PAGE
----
Lady Montagu’s efforts were remarkably successful, and she could well have gone down in history as an angel of mercy, the savior of the children, a heroine for all time. However, Europe and England were not ready to be cured of smallpox until about one hundred years later. Then, Dr. Edward Jenner came upon the scene. A farm boy himself, he knew that milkmaids and farmhands were notorious for their unblemished complexions. He was also aware of the custom whereby rural parents would insist their children touch the udders of cows infected with cowpox. Far from being mere superstitious behavior, they were gaining immunity from smallpox. Their immune systems were being taught to react and to kill any invader that resembled cowpox, and that included the smallpox virus.

In 1798, Jenner published his successes in innoculating humans with fluid from infected cows, and within our lifetime we have seen the disease almost disappear from the face of the earth.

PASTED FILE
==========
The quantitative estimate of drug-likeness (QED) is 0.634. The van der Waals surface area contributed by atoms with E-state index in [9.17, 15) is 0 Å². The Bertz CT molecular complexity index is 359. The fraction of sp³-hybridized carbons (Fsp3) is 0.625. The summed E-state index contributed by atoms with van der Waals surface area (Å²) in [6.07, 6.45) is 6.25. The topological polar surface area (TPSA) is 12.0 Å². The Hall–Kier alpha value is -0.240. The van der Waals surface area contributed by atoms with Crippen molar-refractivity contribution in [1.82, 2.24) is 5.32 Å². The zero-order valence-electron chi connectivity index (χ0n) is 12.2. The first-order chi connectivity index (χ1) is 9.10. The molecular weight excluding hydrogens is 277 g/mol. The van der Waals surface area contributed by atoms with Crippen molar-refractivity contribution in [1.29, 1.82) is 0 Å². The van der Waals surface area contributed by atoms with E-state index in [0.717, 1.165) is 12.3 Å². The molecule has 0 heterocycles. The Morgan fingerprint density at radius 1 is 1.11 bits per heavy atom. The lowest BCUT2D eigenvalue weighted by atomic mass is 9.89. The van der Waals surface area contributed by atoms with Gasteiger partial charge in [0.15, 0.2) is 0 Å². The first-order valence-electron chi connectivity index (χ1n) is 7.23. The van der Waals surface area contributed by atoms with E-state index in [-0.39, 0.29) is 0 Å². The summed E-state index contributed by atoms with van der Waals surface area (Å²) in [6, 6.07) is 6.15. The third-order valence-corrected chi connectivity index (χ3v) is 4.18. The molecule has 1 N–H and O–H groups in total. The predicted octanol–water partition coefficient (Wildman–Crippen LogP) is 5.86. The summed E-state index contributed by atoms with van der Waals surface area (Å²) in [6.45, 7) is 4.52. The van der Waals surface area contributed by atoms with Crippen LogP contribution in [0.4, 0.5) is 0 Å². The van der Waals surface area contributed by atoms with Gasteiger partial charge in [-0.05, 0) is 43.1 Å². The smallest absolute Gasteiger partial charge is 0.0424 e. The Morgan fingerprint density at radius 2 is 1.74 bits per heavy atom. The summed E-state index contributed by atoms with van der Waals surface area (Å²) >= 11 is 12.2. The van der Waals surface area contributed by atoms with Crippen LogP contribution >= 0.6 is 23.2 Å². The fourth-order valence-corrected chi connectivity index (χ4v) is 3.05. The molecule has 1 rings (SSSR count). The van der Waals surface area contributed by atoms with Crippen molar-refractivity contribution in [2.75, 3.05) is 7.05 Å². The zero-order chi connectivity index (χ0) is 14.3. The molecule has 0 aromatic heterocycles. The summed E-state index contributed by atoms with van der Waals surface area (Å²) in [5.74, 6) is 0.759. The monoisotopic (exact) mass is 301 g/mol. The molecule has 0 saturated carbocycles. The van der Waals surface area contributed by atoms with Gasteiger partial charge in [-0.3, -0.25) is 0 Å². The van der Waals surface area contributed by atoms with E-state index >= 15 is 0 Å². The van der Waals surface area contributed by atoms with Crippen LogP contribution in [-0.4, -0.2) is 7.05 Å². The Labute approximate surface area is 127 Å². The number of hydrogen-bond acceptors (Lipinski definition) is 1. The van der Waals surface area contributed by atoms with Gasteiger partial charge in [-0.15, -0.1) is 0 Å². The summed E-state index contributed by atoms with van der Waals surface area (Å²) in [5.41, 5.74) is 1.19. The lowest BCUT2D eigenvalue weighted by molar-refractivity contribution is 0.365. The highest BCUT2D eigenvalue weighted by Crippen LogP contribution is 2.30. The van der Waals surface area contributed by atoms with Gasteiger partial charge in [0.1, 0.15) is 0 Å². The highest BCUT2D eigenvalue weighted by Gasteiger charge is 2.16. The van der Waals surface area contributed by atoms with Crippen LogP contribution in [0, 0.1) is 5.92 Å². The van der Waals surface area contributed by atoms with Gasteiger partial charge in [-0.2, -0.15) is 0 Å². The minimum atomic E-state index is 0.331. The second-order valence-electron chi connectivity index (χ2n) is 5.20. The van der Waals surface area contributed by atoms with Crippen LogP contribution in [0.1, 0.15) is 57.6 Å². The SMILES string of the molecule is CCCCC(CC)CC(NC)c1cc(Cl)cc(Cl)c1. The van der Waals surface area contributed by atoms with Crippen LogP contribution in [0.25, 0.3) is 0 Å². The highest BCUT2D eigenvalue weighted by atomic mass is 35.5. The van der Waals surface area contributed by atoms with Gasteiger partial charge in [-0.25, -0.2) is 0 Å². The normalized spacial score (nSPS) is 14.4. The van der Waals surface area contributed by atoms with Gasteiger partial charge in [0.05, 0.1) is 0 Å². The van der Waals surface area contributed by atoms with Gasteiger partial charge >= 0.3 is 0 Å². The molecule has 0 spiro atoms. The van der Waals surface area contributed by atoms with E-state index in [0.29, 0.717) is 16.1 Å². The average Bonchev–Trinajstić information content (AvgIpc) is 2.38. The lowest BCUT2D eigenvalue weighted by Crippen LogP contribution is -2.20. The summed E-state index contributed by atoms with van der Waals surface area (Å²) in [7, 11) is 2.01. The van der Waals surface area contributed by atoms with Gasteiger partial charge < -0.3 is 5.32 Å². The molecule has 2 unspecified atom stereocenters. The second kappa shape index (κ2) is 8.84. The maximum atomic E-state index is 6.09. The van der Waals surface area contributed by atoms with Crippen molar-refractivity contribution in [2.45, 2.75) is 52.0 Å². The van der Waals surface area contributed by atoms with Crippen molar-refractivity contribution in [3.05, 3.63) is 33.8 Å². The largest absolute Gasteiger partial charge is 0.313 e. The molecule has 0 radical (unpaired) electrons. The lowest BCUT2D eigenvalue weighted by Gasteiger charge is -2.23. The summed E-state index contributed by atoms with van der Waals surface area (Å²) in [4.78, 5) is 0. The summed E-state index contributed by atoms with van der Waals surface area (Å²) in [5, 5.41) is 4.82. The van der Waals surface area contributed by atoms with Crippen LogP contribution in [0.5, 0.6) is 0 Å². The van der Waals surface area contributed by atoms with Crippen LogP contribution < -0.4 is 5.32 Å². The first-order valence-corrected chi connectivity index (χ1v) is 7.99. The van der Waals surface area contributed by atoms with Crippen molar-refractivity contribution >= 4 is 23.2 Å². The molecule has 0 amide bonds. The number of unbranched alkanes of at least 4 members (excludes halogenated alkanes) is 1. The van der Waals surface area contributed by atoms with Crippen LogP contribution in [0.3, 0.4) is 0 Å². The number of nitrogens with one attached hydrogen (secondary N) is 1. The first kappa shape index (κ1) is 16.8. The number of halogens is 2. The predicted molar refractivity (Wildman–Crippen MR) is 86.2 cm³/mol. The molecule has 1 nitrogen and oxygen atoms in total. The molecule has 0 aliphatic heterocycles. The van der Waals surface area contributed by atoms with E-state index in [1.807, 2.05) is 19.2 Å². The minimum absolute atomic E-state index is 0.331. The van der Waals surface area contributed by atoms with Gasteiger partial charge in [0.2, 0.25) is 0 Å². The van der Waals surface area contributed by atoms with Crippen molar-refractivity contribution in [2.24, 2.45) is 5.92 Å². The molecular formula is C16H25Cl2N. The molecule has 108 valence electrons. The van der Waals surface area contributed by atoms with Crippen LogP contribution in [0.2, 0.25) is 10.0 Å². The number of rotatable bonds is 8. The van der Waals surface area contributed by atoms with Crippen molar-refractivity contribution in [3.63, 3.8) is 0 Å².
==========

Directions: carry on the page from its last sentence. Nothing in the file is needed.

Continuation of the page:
The ancient technique of using harmless or weakened microorganisms to stir up and fine tune the immune system is the principle of modern vaccination, and one that can be given credit for the giant leap in health over the last century. By 1910, vaccines had been developed for diphtheria, typhoid fever, and tetanus. And to date, polio, measles, mumps, rubella, whooping cough, and many forms of influenza are no longer a threat, thanks to the incredible ability of the immune system to learn new tricks.

What Do the Immune System and Dogs Have in Common?

The immune system naturally knows a tremendous amount about defense. Some of its information is genetically coded, some is absorbed from the mother during prenatal life and later from her milk. The white blood cells, the chief representatives of the immune system, have an uncanny ability to sort out friend from foe. After the enemy is identified, the means of destruction available to the white blood cells may include poisons, explosive techniques, strangulation, and immobilization. When the skills of the white blood cells go awry, autoimmune diseases, such as rheumatoid arthritis and multiple sclerosis, as well as infectious disease and cancer are possible.